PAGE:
Parkinson’s disease and the Interaction of Photobiomodulation, the Microbiome, and Antibiotics: A Case Series A Case Series

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Brian Bicknell, Dr. Anita Saltmarche Orla Hares Geoffrey Herkes, Prof. Ann Liebert, Dr.


It is apparent that there is a close association between the gut microbiome and Parkinson’s disease, with many patients having gut symptoms. Gut microbiome dysfunction may be related to instigation and progression of Parkinson’s disease in many patients. There is also evidence that disrupting the gut microbiome, such as with antibiotics, can increase the risk of developing Parkinson’s disease. Photobiomodulation has the potential to alleviate the symptoms of Parkinson’s disease in both animal models and in humans and has also been shown to alter the microbiome in a mouse model. Here we assessed the interaction between photobiomodulation and the gut microbiome in four people with Parkinson’s disease, three of whom had participated in clinical trials and two of whom were prescribed antibiotics during the photobiomodulation treatment.

Patients were treated three times per week using infrared laser treatment to the abdomen and neck with or without LED treatment to the head. Gastrointestinal symptoms were assessed prior to treatment and after 4 weeks and 12 weeks of photobiomodulation therapy and microbiome status was assessed in 3 of the 4 patients. Outcome measures included motor signs and patient-reported non-motor symptoms including symptoms of constipation/diarrhea/gastric motility, and abdominal pain, as well as phylogenetic analysis of microbiome diversity.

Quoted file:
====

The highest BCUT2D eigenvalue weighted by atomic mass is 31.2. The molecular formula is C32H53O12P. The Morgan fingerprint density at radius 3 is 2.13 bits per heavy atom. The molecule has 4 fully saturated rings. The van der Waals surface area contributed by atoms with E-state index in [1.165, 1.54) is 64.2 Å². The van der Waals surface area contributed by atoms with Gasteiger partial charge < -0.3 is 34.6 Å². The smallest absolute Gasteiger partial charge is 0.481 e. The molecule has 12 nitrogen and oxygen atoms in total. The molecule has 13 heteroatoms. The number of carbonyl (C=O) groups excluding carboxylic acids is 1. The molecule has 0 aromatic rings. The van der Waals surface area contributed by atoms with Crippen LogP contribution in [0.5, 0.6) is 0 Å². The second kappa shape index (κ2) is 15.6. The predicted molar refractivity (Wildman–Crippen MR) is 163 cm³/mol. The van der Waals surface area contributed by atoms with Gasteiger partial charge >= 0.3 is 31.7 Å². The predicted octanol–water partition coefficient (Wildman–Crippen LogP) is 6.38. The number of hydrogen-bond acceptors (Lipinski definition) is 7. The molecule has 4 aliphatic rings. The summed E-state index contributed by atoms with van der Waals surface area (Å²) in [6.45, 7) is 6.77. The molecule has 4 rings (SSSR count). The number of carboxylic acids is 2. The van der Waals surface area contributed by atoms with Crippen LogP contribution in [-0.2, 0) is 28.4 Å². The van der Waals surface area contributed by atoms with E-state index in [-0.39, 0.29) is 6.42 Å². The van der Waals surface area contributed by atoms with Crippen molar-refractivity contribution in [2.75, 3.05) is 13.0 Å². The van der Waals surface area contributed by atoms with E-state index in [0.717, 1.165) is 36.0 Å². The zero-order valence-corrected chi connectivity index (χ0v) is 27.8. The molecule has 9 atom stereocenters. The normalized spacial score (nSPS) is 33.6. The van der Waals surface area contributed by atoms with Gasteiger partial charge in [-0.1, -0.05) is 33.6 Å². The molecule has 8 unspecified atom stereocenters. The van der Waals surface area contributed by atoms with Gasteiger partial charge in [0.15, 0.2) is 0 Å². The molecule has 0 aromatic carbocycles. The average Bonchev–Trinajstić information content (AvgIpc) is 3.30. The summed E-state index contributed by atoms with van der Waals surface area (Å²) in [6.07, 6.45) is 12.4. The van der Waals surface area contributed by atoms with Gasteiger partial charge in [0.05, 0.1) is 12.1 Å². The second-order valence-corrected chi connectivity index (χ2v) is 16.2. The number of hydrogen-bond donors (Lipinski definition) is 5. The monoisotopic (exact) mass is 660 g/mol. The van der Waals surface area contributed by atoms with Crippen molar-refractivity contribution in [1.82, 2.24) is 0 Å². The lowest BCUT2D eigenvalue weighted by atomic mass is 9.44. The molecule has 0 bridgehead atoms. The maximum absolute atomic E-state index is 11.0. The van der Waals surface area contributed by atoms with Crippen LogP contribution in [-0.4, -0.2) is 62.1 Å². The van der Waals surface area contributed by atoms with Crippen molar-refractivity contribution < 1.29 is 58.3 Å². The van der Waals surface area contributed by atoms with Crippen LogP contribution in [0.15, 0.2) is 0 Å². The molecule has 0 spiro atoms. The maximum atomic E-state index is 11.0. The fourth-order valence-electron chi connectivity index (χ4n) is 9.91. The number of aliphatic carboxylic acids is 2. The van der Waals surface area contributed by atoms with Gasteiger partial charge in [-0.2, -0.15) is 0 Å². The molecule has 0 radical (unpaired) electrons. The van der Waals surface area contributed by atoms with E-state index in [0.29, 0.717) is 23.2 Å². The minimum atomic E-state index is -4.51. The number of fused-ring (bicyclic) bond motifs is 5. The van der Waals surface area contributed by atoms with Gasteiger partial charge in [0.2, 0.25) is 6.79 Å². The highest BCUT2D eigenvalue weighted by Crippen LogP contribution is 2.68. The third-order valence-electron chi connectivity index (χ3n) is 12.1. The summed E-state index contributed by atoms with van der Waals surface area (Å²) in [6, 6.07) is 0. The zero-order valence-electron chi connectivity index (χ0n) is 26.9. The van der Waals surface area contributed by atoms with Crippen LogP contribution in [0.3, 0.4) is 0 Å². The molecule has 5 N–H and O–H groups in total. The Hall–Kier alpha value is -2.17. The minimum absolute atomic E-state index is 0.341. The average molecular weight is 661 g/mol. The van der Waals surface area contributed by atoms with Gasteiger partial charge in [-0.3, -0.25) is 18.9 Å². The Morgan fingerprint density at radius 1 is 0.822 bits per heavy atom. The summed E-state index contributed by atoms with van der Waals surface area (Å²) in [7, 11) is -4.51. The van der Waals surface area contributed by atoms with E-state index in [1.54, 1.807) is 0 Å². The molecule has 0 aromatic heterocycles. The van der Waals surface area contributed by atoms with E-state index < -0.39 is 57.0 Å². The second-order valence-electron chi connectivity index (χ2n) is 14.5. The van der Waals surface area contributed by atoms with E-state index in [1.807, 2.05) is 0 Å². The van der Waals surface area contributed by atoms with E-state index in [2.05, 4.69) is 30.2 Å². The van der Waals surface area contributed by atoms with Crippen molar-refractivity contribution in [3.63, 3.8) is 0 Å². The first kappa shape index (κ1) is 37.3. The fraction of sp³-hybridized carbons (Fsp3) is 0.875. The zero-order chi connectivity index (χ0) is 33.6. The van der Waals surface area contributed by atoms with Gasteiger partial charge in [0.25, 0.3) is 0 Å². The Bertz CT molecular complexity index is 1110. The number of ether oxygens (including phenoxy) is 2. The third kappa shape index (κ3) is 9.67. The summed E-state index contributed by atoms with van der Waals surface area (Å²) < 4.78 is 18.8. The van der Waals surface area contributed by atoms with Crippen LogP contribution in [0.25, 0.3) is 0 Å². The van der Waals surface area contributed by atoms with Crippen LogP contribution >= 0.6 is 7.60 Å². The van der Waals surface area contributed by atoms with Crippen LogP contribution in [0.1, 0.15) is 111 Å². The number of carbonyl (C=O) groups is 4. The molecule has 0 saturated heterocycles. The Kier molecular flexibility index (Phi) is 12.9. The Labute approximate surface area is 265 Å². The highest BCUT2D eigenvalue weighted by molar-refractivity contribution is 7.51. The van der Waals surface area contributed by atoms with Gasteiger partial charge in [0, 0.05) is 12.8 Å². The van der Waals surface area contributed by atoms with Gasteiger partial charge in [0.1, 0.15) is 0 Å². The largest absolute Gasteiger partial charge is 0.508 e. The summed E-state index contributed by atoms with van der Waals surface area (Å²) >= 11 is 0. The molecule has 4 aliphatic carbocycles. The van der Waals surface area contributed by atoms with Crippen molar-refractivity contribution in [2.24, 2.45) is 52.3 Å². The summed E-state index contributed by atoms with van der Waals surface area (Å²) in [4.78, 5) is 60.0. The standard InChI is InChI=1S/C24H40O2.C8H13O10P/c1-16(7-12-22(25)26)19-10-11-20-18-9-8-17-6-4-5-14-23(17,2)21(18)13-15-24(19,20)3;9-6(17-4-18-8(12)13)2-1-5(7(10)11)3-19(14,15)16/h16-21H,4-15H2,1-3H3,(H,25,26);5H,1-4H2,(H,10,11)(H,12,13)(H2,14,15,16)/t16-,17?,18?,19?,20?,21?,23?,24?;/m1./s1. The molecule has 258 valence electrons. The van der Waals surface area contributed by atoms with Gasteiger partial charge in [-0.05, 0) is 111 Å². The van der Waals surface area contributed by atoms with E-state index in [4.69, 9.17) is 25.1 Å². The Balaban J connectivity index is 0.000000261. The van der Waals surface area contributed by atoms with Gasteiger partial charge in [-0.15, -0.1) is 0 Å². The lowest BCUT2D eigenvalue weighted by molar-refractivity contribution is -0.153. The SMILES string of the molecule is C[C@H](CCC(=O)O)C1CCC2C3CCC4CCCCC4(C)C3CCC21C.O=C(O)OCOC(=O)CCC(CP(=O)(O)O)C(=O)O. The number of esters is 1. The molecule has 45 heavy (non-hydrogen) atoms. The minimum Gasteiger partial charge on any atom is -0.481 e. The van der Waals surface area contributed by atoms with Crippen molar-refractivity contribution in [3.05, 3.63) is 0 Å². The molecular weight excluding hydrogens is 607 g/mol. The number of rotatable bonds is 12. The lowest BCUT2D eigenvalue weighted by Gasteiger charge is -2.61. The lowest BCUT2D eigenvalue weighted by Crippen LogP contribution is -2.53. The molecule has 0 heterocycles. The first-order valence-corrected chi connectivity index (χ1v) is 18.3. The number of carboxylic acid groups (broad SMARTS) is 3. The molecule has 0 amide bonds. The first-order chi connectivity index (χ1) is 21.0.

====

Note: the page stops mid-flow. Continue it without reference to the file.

Participants in this case series were seen as good responders to photobiomodulation treatment, with improvements in motor signs and non-motor symptoms. Gastrointestinal symptoms, including irritable bowel symptoms were improved, and microbiome analysis indicated a generally positive change in bacterial diversity. Antibiotic use during the photobiomodulation treatment had a negative effect on motor and non-motor improvements, as well as disrupting the microbiome.

Results of this study suggest that photobiomodulation may have a role in the improvement of the gut microbiome, which could be advantageous in the treatment of Parkinson’s disease, considering the strong microbiome-gut-brain-axis in the disease.

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BICKNELL, Brian et al. Parkinson’s disease and the Interaction of Photobiomodulation, the Microbiome, and Antibiotics: A Case Series. Medical Research Archives, [S.l.], v. 12, n. 1, jan. 2024. ISSN 2375-1924. Available at: <>. Date accessed: 03 mar. 2024. doi:
Case Series


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